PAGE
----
In 2006, the Belgian tax authorities set up a Transfer Pricing investigation team. Additionally, the Belgian government issued an information note concerning the Transfer Pricing documentation.

Belgium has enacted specific Transfer Pricing documentation requirements in its tax legislation for financial years beginning on January 1, 2016, or later. These requirements are based on Action 13 of the OECD’s ‘BEPS’ Project.

The Belgian tax administration issued on February 25, 2020, a Circular Letter 2020/C/35 based on the 2017 version of the OECD Guidelines. The Circular confirms that the Belgian tax administration is under the fundamental principles of the Guidelines and the Arm’s Length Principle.

Arm’s Length Principle

In 2004, the Arm’s Length Principle was introduced into Belgian tax legislation for the first time. The Arm’s Length Principle is stipulated in Article 185(2) of the Belgian Income Tax Code of 1992.

Related Parties

There is no specific definition of “related party” in Belgian law. The tax authorities state that a party is related to another party through direct or indirect control in the management, control, or capital stock of the other or if a third party(es) directly or indirectly participates in the management, control, or capital stock of both parties.

The Royal Decree of August 10, 2009, directly refers to IAS 24 (International Accounting Standards) for further definitions of “related parties.” In this regard, a person or an entity may be considered a related party. A person (or a close member of the person’s family) is considered related if this has control or influence over the entity or has a managerial position therein. An entity is considered related if it is a subsidiary, associated subsidiary, associate, joint venture, or parent of the subject entity, or controlled, influenced, or managed by another party.

Transfer Pricing Methods

All methodologies included in the OECD Guidelines are accepted in Belgium. According to these Guidelines, the CUP method, the Resale Price Method, the Cost-Plus Method, the Profit Split Method, and the Transactional Net Margin Method (TNMM) are acceptable. Other methods may also be used if justifiable and appropriate.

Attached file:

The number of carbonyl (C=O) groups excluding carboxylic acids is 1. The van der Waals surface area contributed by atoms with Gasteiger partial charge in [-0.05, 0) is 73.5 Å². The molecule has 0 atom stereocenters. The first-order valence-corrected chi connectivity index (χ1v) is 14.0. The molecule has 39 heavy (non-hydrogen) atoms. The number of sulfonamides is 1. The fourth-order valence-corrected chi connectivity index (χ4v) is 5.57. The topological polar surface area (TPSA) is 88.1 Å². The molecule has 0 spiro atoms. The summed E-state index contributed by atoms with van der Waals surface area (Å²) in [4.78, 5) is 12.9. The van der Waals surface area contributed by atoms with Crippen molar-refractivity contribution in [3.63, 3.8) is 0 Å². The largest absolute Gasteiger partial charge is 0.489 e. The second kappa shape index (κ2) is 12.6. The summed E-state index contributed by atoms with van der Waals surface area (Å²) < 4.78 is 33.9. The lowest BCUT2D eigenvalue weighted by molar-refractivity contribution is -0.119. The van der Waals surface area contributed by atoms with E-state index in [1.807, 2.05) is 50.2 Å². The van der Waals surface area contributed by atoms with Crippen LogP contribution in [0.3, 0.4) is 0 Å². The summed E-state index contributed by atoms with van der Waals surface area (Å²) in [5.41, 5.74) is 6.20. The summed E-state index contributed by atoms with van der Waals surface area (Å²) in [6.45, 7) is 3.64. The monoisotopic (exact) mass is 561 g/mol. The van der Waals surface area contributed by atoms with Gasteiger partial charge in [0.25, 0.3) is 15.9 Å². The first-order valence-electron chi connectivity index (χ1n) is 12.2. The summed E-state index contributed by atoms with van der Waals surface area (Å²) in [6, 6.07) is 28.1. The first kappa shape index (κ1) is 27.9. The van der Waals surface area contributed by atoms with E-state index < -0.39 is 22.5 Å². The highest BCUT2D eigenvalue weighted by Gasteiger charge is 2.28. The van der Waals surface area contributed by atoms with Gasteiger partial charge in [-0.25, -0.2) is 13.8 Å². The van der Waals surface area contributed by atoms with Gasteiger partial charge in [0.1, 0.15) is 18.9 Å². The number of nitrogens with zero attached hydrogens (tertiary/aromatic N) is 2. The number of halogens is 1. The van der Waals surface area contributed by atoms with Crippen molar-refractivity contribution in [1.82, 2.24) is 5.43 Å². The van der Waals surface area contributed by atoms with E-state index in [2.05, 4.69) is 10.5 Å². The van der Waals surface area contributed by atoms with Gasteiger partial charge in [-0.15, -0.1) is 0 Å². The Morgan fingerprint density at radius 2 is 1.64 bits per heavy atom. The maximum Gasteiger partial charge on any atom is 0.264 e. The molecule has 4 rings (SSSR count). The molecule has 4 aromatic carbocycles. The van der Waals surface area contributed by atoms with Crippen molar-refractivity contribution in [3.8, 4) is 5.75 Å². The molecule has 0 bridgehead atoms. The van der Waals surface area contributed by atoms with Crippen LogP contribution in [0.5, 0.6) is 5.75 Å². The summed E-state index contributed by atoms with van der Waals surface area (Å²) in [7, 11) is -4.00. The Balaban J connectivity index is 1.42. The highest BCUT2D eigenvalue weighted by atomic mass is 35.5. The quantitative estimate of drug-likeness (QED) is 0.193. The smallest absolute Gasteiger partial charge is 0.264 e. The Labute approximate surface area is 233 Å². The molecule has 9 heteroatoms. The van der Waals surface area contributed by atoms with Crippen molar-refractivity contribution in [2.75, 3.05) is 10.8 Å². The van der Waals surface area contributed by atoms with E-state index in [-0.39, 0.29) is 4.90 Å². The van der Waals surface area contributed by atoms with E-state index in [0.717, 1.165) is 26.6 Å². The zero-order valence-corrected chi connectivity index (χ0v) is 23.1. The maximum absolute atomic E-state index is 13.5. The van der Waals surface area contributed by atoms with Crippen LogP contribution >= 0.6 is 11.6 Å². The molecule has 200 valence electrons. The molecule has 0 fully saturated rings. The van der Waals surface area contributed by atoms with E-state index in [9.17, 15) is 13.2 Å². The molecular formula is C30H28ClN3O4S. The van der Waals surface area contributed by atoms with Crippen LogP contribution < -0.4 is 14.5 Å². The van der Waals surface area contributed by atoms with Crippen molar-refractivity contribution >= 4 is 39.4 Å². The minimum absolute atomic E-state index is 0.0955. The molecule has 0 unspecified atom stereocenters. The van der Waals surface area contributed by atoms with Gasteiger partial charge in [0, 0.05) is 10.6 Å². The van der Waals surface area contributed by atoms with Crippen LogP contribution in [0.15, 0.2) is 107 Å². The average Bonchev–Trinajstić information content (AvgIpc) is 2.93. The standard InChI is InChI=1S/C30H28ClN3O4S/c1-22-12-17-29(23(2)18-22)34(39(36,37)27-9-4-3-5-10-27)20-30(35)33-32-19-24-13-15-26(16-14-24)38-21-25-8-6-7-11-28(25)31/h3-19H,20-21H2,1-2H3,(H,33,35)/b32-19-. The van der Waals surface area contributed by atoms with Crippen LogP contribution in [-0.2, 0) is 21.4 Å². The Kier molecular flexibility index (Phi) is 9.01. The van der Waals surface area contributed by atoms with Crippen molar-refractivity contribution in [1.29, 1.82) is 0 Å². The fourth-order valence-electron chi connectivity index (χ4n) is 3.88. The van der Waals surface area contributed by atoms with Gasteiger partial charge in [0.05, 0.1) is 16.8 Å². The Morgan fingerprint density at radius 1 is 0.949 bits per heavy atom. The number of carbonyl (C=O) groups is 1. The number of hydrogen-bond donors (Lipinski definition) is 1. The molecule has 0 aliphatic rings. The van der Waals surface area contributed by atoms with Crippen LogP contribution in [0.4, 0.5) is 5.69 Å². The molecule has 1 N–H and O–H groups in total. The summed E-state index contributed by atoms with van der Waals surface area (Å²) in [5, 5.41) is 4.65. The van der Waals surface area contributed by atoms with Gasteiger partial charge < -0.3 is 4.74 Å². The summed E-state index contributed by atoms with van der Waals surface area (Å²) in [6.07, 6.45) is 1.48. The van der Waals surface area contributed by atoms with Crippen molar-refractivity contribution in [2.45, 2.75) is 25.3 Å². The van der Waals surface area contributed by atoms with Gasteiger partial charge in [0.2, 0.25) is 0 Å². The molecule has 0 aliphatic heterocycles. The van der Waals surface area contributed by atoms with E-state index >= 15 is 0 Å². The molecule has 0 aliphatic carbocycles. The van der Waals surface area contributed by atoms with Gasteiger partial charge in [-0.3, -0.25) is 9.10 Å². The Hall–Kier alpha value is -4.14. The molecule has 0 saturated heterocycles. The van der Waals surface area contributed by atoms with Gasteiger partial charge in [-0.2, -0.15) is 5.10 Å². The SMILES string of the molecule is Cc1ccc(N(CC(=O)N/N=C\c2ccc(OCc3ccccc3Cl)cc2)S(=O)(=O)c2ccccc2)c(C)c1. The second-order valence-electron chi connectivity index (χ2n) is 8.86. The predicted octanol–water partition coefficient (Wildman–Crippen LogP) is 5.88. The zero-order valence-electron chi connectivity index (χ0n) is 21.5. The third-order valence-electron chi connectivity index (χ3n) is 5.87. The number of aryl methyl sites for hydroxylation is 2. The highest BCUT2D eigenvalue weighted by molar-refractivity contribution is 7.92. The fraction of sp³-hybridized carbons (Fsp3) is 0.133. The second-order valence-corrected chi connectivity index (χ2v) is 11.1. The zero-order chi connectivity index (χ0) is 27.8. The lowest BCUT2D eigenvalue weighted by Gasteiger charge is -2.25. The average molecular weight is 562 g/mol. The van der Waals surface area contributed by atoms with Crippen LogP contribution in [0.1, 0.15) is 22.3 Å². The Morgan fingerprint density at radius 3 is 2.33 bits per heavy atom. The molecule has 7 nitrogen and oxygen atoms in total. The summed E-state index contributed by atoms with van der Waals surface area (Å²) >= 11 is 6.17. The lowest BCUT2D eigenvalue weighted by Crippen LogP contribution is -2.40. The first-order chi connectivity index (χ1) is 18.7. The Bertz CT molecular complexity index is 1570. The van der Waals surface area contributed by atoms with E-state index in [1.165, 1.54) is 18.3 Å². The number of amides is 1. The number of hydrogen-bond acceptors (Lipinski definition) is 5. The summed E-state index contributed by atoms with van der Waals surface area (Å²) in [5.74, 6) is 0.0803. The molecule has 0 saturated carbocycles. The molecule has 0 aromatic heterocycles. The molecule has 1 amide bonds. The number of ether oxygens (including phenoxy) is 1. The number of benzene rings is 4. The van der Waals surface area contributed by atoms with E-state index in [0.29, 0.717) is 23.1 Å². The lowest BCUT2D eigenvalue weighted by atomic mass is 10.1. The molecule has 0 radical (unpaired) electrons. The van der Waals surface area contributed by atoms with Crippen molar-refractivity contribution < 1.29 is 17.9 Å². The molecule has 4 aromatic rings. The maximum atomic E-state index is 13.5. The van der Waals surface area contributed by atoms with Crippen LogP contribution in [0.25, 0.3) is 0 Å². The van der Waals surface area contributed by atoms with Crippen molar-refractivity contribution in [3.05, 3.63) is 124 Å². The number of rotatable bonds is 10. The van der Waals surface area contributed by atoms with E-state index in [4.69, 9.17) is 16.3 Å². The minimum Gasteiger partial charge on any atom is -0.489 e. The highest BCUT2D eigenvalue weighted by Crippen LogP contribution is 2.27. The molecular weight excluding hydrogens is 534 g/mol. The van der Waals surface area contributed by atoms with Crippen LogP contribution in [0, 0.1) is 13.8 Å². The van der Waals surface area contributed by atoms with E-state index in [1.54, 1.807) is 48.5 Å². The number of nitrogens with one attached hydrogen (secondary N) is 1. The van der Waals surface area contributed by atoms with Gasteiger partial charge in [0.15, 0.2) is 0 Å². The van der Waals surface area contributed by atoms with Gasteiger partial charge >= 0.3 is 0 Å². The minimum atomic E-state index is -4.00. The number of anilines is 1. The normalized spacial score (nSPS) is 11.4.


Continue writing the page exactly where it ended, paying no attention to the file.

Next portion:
There is no hierarchy within Transfer Pricing methods, although the Comparable Uncontrolled Price method is actually still the preferred one by the Belgian tax authorities.

The most appropriate transfer pricing method should be applied for a specific situation.

Transfer Pricing Documentation

Belgium has implemented three-tier Transfer Pricing documentation requirements in the Belgian Tax Law. The Transfer Pricing documentation regulations apply for fiscal years starting as of January 1, 2016. All files can be submitted in Dutch, French, German, or English; however, it is recommended to submit the Country-by-Country Report in English.

Belgium has issued specific forms for filing the Master File (Form 275MF) and the Local Report (Form 275LF).

Master File and Local Report

Taxpayers subject to the application scope of this article with a total of €50 million in operating and financial income (excluding extraordinary income) or a balance sheet total of €1000 million or an annual average number of employees of 100 (full-time equivalent).

The Master File must be filed to the Belgian tax authorities 12 months after the closing of the financial year of the Ultimate Parent Entity. The Master File must be filed within 12 months after the closing of the group’s reporting period, and the Local Report must be entered when filing the corporate income tax return of the Belgian company.

Country-by-Country Report

Taxpayers must file the return when they are groups with revenues exceeding €750 million. The Country-by-Country Report must be filed within 12 months after the closing of the group reporting period by and in the state of the ultimate parent company.

In addition, if the conditions for filing Country-by-Country Reports are met at the group level and, even though the Belgian company is not the ultimate parent company of the group, it must be notified to the Belgian tax authorities to inform them which entity of the group will file the Country-by-Country Reports.


Specific penalties of €1,250 to €25,000 apply if the Transfer Pricing documentation is not filed or is incorrectly or incompletely filed.

Source: General Administration of Taxes

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